How I Use ComObjCreate()

Synonym Page
The SynonymLookup.ahk script pulls replacement terms for the highlighted word “Page” from the Web.

While AutoHotkey supports many of these features in one form or another, directly accessing the COM (Component Object Model) might provide a solution you can get by no other method. I use the ComObjCreate() function in three ways:

  1. Collect data from Web pages (ComObjCreate(“WinHttp.WinHttpRequest.5.1”)).
  2. Send e-mail directly from an AutoHotkey script (ComObjCreate(“CDO.Message”))—no mail program required.
  3. Use the computer voice to read text (ComObjCreate(“SAPI.SpVoice”)).

While I haven’t found much additional information about the ComObjCreate() function posted on the new AutoHotkey forum, the old forum contains a useful COM Object reference list. You don’t need to know how they work—just how to use them. Continue reading

AutoHotkey Tip of the Week: Windows Trick for Adding Embedded Folder Icons to QuickLinks Menus

This Technique Accesses Icons Embedded in Windows Folders for Inserting into Pop-up Menus—Plus, the New Combined Switch/Case Statement QuickLinks QL_GetIcon() Function

I completely rewrote the functions from the last blog for adding icons to the menus in the QuickLinks.ahk script combining the two into a shorter prioritized list using Switch/Case statements. In the process—after investigating how to read icons embedded in Windows folder/directory listings—I discovered an interesting Windows secret. It turns out that this procedure requires a totally different Windows maneuver than that used for reading Windows Shortcut file icons.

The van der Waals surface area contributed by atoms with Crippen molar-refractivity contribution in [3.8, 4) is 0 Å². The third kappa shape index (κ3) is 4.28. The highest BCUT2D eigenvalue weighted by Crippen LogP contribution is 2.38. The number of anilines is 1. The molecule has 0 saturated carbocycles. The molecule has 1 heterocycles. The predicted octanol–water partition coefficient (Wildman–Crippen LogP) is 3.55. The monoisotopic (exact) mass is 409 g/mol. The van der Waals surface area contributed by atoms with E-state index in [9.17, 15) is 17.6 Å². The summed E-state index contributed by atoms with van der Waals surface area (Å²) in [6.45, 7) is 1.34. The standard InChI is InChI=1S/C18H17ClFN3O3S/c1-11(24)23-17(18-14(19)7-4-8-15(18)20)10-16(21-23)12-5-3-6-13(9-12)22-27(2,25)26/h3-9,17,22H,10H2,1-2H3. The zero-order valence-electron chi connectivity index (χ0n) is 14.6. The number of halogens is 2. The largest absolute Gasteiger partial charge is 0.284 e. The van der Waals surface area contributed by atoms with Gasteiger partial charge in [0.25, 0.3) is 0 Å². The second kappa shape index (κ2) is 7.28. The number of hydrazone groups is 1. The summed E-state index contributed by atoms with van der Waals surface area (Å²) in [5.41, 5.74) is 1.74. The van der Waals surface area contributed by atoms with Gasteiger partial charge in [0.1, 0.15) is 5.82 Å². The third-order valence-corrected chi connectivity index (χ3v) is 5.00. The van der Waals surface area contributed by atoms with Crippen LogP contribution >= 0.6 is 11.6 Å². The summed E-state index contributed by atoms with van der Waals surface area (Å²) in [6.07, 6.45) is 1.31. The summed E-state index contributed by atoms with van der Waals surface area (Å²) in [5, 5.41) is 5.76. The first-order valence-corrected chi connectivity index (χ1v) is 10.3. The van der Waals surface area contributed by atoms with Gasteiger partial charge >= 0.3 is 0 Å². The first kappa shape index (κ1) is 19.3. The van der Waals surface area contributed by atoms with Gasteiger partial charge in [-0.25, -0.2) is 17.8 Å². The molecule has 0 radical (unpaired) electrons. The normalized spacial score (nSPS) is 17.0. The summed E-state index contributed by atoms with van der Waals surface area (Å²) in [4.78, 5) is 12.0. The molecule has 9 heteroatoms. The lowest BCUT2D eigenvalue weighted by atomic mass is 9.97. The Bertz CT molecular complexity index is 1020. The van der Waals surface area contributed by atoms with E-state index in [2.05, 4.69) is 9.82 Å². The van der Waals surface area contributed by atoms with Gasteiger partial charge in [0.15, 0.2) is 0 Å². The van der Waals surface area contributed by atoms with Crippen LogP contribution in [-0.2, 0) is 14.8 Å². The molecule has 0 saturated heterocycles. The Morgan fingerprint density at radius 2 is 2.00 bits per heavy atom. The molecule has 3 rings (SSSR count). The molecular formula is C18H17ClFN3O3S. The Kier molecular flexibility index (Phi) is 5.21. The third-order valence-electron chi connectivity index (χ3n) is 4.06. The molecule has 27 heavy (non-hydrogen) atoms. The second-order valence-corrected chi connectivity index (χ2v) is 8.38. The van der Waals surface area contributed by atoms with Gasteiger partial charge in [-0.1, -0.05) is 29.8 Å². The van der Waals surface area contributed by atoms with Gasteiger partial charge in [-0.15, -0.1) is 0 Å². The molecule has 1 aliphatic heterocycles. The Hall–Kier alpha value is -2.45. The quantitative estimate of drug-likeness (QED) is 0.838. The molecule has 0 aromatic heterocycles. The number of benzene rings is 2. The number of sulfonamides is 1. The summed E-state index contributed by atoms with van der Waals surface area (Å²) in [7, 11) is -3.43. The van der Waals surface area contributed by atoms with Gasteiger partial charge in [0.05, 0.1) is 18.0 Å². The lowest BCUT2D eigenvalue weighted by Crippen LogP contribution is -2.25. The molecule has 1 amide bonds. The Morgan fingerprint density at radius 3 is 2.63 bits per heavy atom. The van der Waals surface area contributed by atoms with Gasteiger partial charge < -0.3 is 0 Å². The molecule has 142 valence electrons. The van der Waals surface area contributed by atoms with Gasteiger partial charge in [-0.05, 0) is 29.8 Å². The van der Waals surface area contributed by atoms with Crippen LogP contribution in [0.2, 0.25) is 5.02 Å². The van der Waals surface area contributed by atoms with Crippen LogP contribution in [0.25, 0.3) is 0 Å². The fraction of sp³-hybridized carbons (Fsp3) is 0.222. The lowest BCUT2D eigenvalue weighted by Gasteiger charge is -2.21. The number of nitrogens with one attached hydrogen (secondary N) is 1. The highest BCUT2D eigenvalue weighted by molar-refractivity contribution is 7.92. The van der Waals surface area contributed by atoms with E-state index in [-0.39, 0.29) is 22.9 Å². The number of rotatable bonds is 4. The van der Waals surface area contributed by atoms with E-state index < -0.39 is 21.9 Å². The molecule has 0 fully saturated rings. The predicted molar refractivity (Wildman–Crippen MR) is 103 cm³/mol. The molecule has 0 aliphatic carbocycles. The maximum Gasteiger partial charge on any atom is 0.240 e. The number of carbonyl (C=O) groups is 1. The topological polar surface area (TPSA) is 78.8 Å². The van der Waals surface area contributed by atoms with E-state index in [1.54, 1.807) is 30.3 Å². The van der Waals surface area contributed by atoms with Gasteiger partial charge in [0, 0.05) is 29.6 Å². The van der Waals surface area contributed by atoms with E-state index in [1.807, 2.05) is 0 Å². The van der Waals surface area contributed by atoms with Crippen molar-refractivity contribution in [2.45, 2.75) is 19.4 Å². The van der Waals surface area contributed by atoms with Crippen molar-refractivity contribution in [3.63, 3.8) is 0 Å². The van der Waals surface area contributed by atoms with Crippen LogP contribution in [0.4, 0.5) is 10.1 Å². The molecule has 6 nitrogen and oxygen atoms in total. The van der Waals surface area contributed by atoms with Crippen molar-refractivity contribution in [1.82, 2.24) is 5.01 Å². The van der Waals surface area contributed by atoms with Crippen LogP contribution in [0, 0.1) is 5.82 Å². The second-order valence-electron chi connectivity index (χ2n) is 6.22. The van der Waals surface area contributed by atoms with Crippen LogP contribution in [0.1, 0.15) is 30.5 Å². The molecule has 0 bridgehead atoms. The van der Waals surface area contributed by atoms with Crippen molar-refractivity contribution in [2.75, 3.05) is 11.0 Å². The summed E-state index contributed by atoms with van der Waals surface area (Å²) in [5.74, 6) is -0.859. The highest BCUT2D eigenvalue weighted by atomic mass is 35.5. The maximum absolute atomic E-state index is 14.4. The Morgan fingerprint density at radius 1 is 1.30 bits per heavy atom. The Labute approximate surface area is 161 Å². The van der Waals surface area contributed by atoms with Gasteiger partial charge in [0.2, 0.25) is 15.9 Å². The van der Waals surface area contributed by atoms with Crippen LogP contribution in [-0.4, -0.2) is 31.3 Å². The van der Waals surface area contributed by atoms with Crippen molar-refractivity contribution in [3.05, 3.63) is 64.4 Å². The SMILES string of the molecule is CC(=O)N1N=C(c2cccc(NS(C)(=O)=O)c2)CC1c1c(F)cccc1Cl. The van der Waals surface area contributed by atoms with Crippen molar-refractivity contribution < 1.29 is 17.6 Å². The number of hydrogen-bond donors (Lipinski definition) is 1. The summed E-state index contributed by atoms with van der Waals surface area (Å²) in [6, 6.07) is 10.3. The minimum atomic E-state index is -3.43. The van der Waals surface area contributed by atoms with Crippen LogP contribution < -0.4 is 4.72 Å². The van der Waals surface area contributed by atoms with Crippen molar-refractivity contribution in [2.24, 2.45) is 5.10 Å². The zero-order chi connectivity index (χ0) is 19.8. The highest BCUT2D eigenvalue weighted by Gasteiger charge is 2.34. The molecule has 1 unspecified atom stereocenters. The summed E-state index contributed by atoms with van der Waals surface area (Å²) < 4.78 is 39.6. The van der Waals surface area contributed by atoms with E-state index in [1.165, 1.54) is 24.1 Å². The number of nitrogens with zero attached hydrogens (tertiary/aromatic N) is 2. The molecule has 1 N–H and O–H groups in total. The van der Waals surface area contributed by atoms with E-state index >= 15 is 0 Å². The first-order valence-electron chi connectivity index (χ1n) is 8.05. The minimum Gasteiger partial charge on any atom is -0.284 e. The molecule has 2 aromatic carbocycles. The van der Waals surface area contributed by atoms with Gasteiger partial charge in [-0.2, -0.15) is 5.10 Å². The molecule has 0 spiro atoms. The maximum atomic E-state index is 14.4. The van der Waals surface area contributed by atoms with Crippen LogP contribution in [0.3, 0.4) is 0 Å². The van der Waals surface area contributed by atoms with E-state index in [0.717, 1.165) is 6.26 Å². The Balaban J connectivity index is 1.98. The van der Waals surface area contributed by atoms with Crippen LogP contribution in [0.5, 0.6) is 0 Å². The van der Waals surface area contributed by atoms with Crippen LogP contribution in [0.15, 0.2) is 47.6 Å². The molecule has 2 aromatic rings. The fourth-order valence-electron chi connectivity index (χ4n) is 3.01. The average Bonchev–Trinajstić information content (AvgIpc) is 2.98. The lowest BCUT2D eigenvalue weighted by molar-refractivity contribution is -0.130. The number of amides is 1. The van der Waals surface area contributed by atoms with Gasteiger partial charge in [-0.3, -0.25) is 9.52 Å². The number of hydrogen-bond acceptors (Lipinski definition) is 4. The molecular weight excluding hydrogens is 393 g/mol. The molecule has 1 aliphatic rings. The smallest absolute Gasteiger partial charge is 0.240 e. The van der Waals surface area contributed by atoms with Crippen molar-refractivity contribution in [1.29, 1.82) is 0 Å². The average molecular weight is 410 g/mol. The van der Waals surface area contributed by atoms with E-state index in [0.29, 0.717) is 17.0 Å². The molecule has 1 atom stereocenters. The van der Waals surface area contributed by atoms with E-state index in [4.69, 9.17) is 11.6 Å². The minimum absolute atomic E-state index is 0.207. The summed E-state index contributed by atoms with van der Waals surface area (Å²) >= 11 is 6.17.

The Windows Desktop.ini File

UnHideFiles
Ryan’s UnHideFiles.ahk script makes Windows Registry changes to hide and unhide files.

When you embed an icon into a Windows folder (right-click on the folder name in Windows File Explorer, select Properties and the Customize tap, then click Change Icon… and browse for icons), rather than saving the icon path and icon number in the folder itself—as Windows does for shortcut files—it creates a special hidden file named desktop.ini in that same folder. With Windows set to Show Hidden Files, folder and drives in the View tab of the Folder Options window, you can view the hidden desktop.ini file in that folder. (Tip: You can use Ryan’s UnHideFiles.ahk script to hide and unhide files and folders.) Continue reading

AutoHotkey Tip of the Week: Use Regular Expressions (RegEx) to Convert Repetitious AutoHotkey Code

Regular Expressions (RegEx) Can Simplify a Tedious Code Reformatting Problem

Recently, I received the following comment from Thom:

Greetings,

A small improvement to the Autocorrect AHK script. I have been using this script for years and find it very useful. I was always a bit intrigued about the section of ambiguous entries which was commented out and not much use.

I was fascinated to read about your TextMenu function [found in the book Beginning AutoHotkey Hotstrings] to display the various choices. I found a simple way with RegEx to change all the entries in the section.

For example:

::electon::election, electron

To:

::electon::
  TextMenu("election, electron")
Return